My customary first lab in Community Ecology has been to test the species area relationship.  It seems like a simple enough concept: bigger area - more species, but the concept underlies important conservation biology topics such as reserve design.  The lab also provides an ideal entry point to community ecology.  Bigger areas do tend to have more species, but also a mathematical inconvenience: there are also more individual organisms.  Imagine any community with some finite number of species.  We sample 1 individual and we automatically have sampled 1 species.  As we sample more individuals we also sample more species.  Therein lies the mathematical problem: do larger areas have more species for some biological reason.....or is it just because we sampled more individuals?

On cool September days we typically wade into Lake Champlain in chest waders.  But the warm weather this year was perfect for snorkeling.  So in we went!  Snorkeling or wading, the procedure is simple enough: Find submerged rocks of diverse sizes, net them, measure them, and identify all of the attached invertebrates.

The lab has all of the ingredients necessary for an excellent learning experience: field work; sampling real communities; insect identification; data generation; analysis; writing; and the opportunity to get wet in Lake Champlain on the second day of a new semester was icing on the cake.  This year yielded a bumper crop of very tiny zebra mussels along with 24 other invertebrate species.  

By now there are 22 students writing lab reports based on the data set.  They have learned how to deal with the mathematical sampling issue using rarefaction, how and why to log transform their data set, and how to use linear regression to measure the strength of the relationship between rock area and the number of species sampled.

I'm looking forward to reading the lab reports and moving on to another successful semester in Community Ecology!

Friday, April 17, 2015

Aquatic insect your pocket

Science teachers are always on the lookout for the next idea to immerse students in hands-on science.  Collecting, identifying, and analyzing macroinvertebrate communities in streams may well be one of the most accessible and fun ways to literally immerse students in science.  Streams are ubiquitous habitats and students are often surprised to see the fascinating organisms that can be see by just picking up a rock or two.  And who doesn't enjoy cooling their feet in stream water on a hot day?

Figure 1.  Screen shot from Iphone app.         
Simply sorting invertebrates into ice-cube trays by type and quickly estimating the number of species is an easy way to get started.  Number of species is the first component of diversity.  Comparing the number of species found in two streams provides an excellent ecological lesson or could be the basis for a science fair project.    Saint Michael's College Biology students in my Community Ecology class take it several steps farther than that.  And of course they should take it farther; they are in an upper-level biology course.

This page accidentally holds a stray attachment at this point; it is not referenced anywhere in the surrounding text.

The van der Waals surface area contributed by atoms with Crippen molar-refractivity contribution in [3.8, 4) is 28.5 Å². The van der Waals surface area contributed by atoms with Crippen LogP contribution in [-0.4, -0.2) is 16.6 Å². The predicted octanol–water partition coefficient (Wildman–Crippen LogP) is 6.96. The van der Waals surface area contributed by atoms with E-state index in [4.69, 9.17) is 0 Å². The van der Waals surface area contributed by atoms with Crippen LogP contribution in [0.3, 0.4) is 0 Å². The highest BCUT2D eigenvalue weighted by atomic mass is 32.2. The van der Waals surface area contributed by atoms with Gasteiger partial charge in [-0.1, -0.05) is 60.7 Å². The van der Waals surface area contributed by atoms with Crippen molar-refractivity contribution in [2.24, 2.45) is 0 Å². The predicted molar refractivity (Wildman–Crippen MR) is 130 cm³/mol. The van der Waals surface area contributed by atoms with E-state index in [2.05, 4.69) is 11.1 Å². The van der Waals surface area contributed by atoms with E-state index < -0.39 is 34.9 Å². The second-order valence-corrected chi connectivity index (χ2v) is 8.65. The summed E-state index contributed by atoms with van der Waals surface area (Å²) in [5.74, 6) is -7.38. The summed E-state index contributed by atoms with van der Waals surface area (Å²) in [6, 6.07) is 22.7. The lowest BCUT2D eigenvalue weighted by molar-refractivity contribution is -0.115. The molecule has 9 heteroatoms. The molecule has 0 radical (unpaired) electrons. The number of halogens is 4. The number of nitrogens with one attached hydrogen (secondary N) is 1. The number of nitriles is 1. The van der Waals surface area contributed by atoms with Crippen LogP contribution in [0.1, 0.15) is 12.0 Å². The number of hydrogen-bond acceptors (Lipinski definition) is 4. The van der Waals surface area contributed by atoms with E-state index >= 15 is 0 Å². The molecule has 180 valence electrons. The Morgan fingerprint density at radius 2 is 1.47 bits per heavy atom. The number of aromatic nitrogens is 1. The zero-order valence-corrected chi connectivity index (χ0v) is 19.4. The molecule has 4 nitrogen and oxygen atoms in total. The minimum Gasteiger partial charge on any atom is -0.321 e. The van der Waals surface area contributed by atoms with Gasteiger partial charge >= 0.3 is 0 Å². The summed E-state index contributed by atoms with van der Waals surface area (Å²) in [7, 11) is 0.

Many students are interested in identifying the organisms they collect and professional taxonomic keys are readily available.  Comprehensive family-level keys designed for the mid west can be downloaded for free and work reasonably well for fauna of the north east.

Vermont EPSCoR has made an even easier tool to help with identification. Most streams and ponds host only a small subset of the organisms found in the comprehensive keys.  Using comprehensive keys requires long hours of reading detailed descriptions of arcane morphological descriptions to eliminate the large majority of organsism found in the key....but absent in your specific samples. The new tool focuses only on the organisms previously found in specific streams.  This means that a high school student collecting macroinvertebrates for the first time can identify them more accurately and in a fraction of the time it would take using traditional keys.

Figure 2.  An organism found in Brewster River.
We started by making web sites tailored to the few streams and ponds where we and our collaborating high schools sampled.  The list of streams and ponds has since expanded to include 78 sites in Vermont, New York, and Puerto Rico.  Each web site contains roughly 10 to 20 organisms making it possible to identify 95% of the organisms found at a particular site.  

Computer Science students at the University of Vermont have taken the tool one step further by developing an Iphone app.  The app can be synchronized before field work to load images from the web directly onto an Iphone.  The app can then be used at remote fields sites with or without a cellphone signal.

Students can collect an organism from Brewster River in Jeffersonville Vermont for example, pull out their cell phones or Ipads, and compare the catch of the day to a gallery of photographs of organisms found at that site (Figure 1).  A quick click on an organism's photograph reveals it's name and identification tips (Figure 2).

The web pages and Iphone app are based on a series of 138 mini web pages called templates that represent 138 different organisms that we have found in our stream and pond study sites.  The templates are like Lego bricks that can be used and reused in different stream and pond web sites.  At this point the bulk of the work has been done and it takes little time to create a new web page for a freshly sampled stream.  We can also rapidly add organisms to existing stream sites.  All new information is passed onto Iphones by synchronizing with the web sites.

I hope that this new tool can lower the taxonomic barriers a little bit and make working with macroinvertebrates in aquatic habitats a little easier for a tech-savvy generation.